Parents play an important role in building their children's resilience and supporting key road safety and drug education messages promoted in early childhood centres and schools.
SDERA provide information, resources and education workshops that support parents as vital partners in high quality education programs for children and young people. Our resources and fact sheets on a range of resilience, road safety and drug education topics are relevant to parents of children in the early years and up to Year 12.
We offer education workshops at various times throughout the year in the metropolitan and regional areas, and on topics such as buying and fitting the right car restraint for your baby or child, teaching your teenager to drive and what to do when your child asks you about alcohol or other drugs.
Ask your children's centre or school about programs they have in place as they may already be using SDERA programs and resources.
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There is strong research to suggest that the foundations of many behaviours and skills are formed by children before they reach the age of four. Parent participation in early childhood education is widely recognised in contemporary research as crucial to positive lifelong outcomes for children. Parents can build their children's resilience skills and influence their attitudes and behaviours related to road safety and drugs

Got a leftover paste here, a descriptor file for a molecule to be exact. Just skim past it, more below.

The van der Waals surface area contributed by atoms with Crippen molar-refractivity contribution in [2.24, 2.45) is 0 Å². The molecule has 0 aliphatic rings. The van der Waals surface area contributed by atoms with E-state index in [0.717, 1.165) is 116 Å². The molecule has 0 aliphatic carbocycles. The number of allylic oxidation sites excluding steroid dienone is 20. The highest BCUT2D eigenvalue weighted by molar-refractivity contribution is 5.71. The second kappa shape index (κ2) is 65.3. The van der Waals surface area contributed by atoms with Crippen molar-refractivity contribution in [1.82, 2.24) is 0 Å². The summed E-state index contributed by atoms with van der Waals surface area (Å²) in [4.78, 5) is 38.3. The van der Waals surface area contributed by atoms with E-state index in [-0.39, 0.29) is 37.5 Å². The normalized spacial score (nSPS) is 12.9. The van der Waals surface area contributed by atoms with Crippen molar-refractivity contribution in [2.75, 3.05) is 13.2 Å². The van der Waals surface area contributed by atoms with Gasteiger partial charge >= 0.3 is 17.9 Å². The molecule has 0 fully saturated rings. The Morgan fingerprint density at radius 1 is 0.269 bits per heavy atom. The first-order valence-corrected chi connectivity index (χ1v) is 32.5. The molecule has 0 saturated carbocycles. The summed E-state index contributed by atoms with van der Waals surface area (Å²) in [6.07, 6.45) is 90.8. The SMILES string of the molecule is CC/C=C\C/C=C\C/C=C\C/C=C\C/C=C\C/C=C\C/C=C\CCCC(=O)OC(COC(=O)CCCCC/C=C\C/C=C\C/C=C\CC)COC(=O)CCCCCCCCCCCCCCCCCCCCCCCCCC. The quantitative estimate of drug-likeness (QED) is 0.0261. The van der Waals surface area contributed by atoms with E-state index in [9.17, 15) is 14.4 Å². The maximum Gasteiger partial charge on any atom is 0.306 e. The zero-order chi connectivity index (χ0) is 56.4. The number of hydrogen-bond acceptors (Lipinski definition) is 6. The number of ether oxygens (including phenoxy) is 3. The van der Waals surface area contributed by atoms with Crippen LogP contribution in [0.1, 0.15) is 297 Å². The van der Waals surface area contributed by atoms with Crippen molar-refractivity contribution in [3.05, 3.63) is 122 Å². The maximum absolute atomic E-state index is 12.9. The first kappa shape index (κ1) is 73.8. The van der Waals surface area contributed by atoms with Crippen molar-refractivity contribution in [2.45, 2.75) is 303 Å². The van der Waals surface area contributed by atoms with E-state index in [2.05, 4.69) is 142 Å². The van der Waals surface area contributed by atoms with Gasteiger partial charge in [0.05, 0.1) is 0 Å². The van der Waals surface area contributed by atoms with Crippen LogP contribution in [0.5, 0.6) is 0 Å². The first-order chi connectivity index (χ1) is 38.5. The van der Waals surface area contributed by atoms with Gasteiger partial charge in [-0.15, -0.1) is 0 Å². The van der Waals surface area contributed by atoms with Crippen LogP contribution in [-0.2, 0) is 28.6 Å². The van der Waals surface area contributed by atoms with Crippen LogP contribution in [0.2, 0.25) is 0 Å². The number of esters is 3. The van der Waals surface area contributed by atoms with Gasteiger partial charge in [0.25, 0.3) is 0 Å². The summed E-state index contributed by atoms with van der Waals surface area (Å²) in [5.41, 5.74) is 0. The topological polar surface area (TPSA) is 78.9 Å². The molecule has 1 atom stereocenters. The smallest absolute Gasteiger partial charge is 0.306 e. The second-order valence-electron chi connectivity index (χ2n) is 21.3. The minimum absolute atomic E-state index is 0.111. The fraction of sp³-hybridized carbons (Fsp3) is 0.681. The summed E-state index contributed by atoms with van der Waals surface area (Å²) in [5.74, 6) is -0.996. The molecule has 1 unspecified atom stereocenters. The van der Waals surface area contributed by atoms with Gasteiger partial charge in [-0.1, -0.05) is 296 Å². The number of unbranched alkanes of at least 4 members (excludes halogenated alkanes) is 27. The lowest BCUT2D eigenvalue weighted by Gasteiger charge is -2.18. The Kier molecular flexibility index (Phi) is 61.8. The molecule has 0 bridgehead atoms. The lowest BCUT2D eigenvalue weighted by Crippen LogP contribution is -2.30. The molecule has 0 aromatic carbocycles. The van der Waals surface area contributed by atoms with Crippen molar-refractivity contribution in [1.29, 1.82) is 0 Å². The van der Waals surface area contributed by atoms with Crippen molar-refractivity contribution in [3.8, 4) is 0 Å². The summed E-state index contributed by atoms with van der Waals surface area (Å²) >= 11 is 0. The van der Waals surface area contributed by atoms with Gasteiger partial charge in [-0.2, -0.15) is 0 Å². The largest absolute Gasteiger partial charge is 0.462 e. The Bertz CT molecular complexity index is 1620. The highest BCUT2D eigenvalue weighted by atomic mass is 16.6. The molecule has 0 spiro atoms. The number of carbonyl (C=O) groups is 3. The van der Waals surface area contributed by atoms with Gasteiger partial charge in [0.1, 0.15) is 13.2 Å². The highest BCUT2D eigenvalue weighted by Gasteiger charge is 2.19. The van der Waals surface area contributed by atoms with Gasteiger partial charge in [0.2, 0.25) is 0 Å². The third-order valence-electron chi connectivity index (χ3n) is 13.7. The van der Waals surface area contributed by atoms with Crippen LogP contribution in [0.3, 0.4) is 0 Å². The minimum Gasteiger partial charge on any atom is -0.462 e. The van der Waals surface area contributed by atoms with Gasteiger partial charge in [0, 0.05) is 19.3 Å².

As children build their strength and understanding of the world around them it's important that parents support their health, wellbeing and safety learning outside the classroom and in the home. Teaching your children how to be resilient and make smarter, safer choices in the traffic environment and in challenging situations involving drugs is a protective factor that parents can influence.
Adolescence is sometimes called the bridge between childhood and adulthood. It's a time of huge change for a young person's brain and body. The way an adolescent brain works and thinks can provide many challenges for parents and it may seem that the relationship and connection you had with your child has changed. Adolescence is also a time of social and emotional development so it helps to know what's going on for your children, what to expect, how to communicate with them, and how best to support them in their academic, social and physical growth.